If you were a programmer in the early 1980s, you wanted to learn the spiffy new C language everyone was talking about. (And implementing on PCs — I was the proud owner of Borland’s Turbo C, version 1.0, which had so many quirks and wrinkles they were a study by themselves.) The book you learned from was Kernighan & Ritchie’s The C Programming Language. The book, like all the greatest textbooks, was universally known just by the names of its authors, as in: “Mind if I borrow your Kernighan & Ritchie over the weekend?”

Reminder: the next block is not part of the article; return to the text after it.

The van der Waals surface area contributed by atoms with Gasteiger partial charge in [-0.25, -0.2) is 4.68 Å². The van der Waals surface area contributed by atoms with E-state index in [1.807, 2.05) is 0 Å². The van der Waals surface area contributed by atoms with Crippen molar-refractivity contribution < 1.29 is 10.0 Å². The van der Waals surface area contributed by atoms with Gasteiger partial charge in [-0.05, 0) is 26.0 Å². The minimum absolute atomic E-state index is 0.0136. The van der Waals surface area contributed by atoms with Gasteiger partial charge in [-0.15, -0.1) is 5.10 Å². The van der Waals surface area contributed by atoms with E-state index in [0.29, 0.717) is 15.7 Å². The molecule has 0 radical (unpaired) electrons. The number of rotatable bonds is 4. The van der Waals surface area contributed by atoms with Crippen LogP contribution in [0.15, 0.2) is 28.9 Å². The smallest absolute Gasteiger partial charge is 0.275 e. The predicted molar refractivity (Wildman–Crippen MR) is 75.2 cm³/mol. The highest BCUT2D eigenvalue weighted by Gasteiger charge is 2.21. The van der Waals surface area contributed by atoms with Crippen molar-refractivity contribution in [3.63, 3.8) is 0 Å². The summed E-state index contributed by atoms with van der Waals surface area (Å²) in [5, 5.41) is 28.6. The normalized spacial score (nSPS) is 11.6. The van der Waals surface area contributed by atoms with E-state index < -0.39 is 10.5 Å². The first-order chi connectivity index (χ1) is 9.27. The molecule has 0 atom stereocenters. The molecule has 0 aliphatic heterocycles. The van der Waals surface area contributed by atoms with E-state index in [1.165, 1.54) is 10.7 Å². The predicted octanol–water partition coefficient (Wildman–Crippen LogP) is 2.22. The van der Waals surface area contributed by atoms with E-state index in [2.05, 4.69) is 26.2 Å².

Dennis Ritchie did a great deal more than merely co-write that textbook. He actually created the C language, and was instrumental in developing the UNIX operating system. Both C and UNIX have been huge influences on subsequent developments.
So we have lost two of the key figures of the Information Age within a few days of each other, and both before their time. (Ritchie was 70, which nowadays is before one’s time … I hope.)